In outlining his approach to Canada's left history, which he describes as "reconaissance," the author emphasizes the importance of a horizontal rather than vertical approach which considers the broad sweep of social conditions and organizations and institutions in any given era. An important unit in this analysis is the "formation," a conglomeration of organizations and institutions and intelletual tendencies which, for a given period of time, plays a central role in how the broader left movement tries to challenge the dominant liberal structures of the state. He identifies five in Canadian history: the propagandistic socialism of the first two decades of the century; the CP-dominated period from 1919 to 1937; the "radical planism" of the CCF; the anti-hierarchical and nationally-focused leftisms of the New Left, which were expressed with particular importance in Quebec; and Canada's unusually positioned and particularly strong socialist-feminist movement from the late '60s to the early '90s. He hypothesizes the beginning of a sixth such formation via the anti-globalization/global justice activism over the last few years.
There is a lot about this scheme -- and I'm not doing it justice in how I summarize it above -- that I like. But I have my reservations as well. I agree that approaching history primarily by applying the analysis of today as if it were infallible, and as a scorecard which movements of the past can succeed or fail to meet and thereby be judged, is not necessarily helpful. As the author says in an example related to his own experience/identity, it is more useful to understand the conditions leading to the expulsion of gay men from leftist groups in Canada in the '70s in terms of the material and ideological conditions that led to that rather than just dismissing it with labels. While that's true, I am not clear how that is going to be carried through. For example, I can't imagine a left history with aspirations towards completeness failing to treat whiteness and white privilege as central themes to how the left in Canada has evolved, but there is absolutely nothing in the book that makes me think that those things will necessarily be assigned any importance under this framework. They may be, but there's no evidence to suggest it. How will a history that focuses on the formation or formations in a given era that are most successful in creating space for and driving counter-hegemonic activities deal with struggles that are urgent and real but that are completely disconnected from the dominant left, or have a distant paternalistic/oppressive relationship to it?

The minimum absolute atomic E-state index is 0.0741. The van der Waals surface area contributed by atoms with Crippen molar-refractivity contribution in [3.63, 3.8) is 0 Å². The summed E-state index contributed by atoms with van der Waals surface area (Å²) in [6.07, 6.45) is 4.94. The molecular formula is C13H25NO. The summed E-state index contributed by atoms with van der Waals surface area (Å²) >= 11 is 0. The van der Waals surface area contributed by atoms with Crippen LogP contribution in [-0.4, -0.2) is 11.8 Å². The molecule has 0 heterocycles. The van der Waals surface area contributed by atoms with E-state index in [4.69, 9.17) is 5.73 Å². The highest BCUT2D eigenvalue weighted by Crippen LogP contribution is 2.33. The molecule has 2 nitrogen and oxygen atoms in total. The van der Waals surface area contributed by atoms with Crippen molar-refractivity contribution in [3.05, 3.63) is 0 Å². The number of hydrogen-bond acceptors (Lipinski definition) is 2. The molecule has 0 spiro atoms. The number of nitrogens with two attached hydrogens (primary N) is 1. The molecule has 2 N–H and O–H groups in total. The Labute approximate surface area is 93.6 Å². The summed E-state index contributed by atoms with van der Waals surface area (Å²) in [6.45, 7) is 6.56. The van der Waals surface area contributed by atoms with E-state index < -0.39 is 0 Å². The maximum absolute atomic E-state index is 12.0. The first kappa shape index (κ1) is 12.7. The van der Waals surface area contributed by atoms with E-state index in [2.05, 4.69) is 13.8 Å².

In any case, I'm keen to see. This book is intended as the first volume in what will probably end up being a fairly massive multi-volume history of the Canadian left by this author, and I will read them eagerly as they are released.
[Edit: For a list of all book reviews on this site, click here.]